Although it took a while to get here, the smiles of old friends, the hospitality of new friends, and the quiet moments of beauty can balance the weight of so many difficulties. Small revelations.


Hawaii 2011 (Day Two)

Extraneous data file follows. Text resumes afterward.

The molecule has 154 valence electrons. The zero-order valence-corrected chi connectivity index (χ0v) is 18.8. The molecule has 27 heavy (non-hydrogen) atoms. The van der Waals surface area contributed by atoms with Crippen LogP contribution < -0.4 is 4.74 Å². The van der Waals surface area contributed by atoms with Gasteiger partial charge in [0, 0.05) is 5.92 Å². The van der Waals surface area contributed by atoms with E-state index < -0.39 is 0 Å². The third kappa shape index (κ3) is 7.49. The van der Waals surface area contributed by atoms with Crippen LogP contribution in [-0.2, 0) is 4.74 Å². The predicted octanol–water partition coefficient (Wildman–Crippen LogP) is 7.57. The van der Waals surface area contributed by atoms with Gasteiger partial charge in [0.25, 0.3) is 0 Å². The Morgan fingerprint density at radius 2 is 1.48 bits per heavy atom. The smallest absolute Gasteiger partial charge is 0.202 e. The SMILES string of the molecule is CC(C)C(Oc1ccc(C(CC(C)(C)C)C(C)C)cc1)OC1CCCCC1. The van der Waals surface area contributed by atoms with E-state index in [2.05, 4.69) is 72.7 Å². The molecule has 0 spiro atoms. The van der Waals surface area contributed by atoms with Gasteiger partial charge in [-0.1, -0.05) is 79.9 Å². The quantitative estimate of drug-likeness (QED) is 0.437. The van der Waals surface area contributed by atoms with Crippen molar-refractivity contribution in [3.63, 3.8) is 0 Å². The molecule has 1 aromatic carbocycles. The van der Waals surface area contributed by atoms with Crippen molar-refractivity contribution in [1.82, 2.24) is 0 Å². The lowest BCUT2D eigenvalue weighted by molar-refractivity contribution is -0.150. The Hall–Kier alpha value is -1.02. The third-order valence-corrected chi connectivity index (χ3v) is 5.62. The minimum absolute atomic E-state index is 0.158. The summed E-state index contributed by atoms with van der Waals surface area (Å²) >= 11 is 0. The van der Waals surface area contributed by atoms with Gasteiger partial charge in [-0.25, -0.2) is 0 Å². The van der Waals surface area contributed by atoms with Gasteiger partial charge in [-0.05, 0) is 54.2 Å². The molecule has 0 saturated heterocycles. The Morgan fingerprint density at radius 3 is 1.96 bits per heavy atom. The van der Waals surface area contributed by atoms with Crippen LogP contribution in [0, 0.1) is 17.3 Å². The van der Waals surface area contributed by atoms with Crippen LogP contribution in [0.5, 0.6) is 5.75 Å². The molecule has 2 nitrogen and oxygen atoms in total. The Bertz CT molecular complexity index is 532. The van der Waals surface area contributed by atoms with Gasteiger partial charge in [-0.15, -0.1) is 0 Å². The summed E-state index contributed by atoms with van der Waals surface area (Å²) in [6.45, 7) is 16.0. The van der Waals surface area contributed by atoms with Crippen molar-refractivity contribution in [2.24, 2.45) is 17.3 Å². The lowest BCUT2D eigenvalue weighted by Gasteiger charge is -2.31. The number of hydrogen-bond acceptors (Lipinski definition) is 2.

By now, you know that on Friday, March 11, 2011, Japan suffered its worst disaster since WWII. Although we spent much of the day in a travel bubble (4+ hours to LAX, a layover, and 6+ hours to Honolulu), we never imagined that our first few hours in paradise would be spent with friends worrying about whether or not we would be running for the hills. Although our first sightings of Linda and Benito "stalking" us near the Honolulu airport baggage carousels with leis (and beautiful, at that) were pure joy, it did not take long to figure out that all was not right in the world. Miriam and I were exhausted from the cross-country trip, a bit discombobulated from the jet lag, and more than a bit...um...ripe from not having access to our travel bag for two days (it spent night 1 in the Fargo airport), but we were ecstatic to be on the island and in the company of friends. After a glass of champagne (Gruet, naturally!), and introduction to friends who would be leaving for Bali in the morning, we were soon greeted with hourly tsunami sirens, and a mad scramble to find out information. Our host, Linda K., was methodical in finding pertinent information (it turns out that despite our close proximity to the beach, we are not in an evacuation area). Benito and the other friends who joined us were also good at sorting through the confusion. We stayed in the second-floor apartment near Waikiki beach, but we did not sleep much. Knowing that the first tsunami wave was supposed to hit at around 2:38 a.m. made the 2:34 a.m. tsunami siren all the more frightening. As is obvious, we made it through the night. Thank you everyone who has expressed concern for our well-being. We are fine. We hope you direct your attention to the people of Japan, who have, and continue to suffer unimaginable suffering because of the earthquake, tsunami, aftershocks, and nuclear plant problems. It is good to have friends near and far, and I think Japan will need friends from all over to get through this.